Louisiana GOP Sen. John Kennedy announced Monday that he has decided against a run for governor next year.

“I love being in the United States Senate. I will not be a candidate for Governor in 2019,” Kennedy said in a statement. “I will, however, continue to work hard every day in D.C. and Louisiana for jobs, economic growth, cheaper health insurance, a stronger military, and an end to government waste.”

Rep. Ralph Abraham Tiptoes Closer to Louisiana Governor Run
Republican primary might include Sen. John Kennedy too

Democrats have characterized the gubernatorial ambitions of Rep. Ralph Abraham, R-La., as a way to “quit” the House given Republicans will soon be the minority party in the lower chamber. (Bill Clark/CQ Roll Call file photo)

Louisiana Rep. Ralph Abraham signaled he will likely run for governor next year but stopped short of fully committing to the race.

“If I had to make a decision today, it would be that I was running,” the 5th District Republican said in an interview with the Monroe News Star, pledging to make a final decision by Jan. 1. “The focus always needs to be how Louisiana can be a better place and we just aren’t getting there with the current governor.”

Farm Law Expires As Negotiators Remain Divided on New Bill
Roberts: ‘stark differences of opinion’ about House and Senate versions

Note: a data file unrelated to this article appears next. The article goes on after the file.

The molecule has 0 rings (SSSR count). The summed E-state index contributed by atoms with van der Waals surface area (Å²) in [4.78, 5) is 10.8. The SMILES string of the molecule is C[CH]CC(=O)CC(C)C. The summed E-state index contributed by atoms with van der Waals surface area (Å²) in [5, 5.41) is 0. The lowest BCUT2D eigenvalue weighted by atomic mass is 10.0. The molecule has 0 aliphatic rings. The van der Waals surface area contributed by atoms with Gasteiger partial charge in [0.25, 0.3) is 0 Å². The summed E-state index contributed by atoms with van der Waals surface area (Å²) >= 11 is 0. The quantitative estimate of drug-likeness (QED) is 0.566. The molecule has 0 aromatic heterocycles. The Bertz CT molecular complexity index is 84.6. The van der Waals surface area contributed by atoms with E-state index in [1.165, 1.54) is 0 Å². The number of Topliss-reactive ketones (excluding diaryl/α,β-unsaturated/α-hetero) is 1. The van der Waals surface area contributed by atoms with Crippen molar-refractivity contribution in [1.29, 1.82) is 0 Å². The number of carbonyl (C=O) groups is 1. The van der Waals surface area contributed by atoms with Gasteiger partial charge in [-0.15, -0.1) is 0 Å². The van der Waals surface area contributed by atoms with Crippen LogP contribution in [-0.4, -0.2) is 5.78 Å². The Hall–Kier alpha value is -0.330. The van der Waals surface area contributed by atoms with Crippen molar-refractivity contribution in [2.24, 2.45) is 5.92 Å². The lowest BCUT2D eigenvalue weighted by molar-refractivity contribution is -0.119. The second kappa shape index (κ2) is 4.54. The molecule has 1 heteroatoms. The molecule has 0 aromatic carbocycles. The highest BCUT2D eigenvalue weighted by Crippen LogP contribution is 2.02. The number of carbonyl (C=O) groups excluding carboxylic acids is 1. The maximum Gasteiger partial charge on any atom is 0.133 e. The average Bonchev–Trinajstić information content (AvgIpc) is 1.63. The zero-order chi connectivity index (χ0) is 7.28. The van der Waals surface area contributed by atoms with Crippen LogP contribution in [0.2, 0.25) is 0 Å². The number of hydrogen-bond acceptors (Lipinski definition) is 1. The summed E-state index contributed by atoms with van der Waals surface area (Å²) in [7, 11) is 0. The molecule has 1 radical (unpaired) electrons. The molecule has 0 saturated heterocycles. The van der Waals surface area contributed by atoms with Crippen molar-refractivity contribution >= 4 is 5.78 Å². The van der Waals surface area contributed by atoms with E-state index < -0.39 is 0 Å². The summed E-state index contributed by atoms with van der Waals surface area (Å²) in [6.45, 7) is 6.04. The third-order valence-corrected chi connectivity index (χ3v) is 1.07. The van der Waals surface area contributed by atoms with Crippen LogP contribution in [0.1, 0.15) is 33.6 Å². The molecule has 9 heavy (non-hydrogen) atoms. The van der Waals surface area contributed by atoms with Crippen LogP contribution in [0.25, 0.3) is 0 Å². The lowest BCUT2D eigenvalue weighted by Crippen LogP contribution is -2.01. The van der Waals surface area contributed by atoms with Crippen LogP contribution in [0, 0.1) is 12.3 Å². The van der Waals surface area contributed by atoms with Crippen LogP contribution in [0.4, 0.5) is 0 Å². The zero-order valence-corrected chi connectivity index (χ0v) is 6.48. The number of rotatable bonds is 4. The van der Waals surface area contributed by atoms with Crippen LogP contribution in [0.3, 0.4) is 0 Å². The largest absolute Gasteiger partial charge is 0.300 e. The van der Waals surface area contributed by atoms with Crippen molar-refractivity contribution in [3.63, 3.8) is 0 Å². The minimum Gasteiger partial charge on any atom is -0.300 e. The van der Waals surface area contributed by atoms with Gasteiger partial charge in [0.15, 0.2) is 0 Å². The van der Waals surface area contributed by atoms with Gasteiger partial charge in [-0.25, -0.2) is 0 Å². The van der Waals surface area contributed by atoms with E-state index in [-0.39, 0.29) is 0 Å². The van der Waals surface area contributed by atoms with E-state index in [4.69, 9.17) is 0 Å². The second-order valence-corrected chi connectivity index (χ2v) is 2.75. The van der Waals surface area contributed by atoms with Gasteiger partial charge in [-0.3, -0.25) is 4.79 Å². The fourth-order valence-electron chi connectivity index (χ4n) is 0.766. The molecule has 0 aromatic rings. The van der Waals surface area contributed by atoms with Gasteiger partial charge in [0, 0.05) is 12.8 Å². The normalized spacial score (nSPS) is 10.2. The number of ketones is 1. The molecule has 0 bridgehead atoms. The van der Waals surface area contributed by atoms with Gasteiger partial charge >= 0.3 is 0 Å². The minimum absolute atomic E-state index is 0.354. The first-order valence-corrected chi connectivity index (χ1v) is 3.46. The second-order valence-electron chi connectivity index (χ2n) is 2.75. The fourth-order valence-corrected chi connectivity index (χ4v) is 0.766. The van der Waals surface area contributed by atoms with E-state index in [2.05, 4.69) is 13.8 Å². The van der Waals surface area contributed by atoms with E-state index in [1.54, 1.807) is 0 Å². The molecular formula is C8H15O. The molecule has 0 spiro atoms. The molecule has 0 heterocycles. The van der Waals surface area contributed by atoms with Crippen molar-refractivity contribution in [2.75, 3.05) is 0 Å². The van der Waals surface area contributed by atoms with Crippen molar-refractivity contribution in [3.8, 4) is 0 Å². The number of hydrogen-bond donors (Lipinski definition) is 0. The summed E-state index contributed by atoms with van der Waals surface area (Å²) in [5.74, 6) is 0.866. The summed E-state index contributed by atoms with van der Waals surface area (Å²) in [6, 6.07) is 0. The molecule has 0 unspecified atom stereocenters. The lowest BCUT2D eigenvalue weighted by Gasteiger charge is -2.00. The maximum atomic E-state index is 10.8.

Sen. Pat Roberts, R-Kan., Senate Agriculture Committee chairman, says there are stark differences between the House and Senate farm bills. (Tom Williams/CQ Roll Call file photo)

The 2014 farm bill expired Sunday, ending dozens of programs and putting others in a holding pattern until four key lawmakers either produce a replacement bill or seek some form of extension of the now defunct law.

The four principal negotiators working on a 2018 farm bill say they hope to resolve differences between House and Senate farm bills and have a conference report ready in October for a vote in the lame-duck session in November or December.

How the Hill Reacted to the Trump-Kim Summit
Reaction ranges from a ‘huge deal’ to a ‘bi-lateral con job’

President Donald Trump answers a final question while departing a news conference following his meeting with North Korean leader Kim Jong Un on Tuesday in Singapore. Trump described his meeting with Kim as “better than anyone could have expected.” (Win McNamee/Getty Images)

President Donald Trump made history Tuesday in Singapore as the first American president to meet face-to-face with a leader of North Korea since the Kim dynasty sprouted on the peninsula roughly seven decades ago.

At the heart of negotiations was the “complete, verifiable and irreversible denuclearization” of the Korean peninsula in exchange for “security guarantees” for the North’s mercurial leader, Kim Jong Un.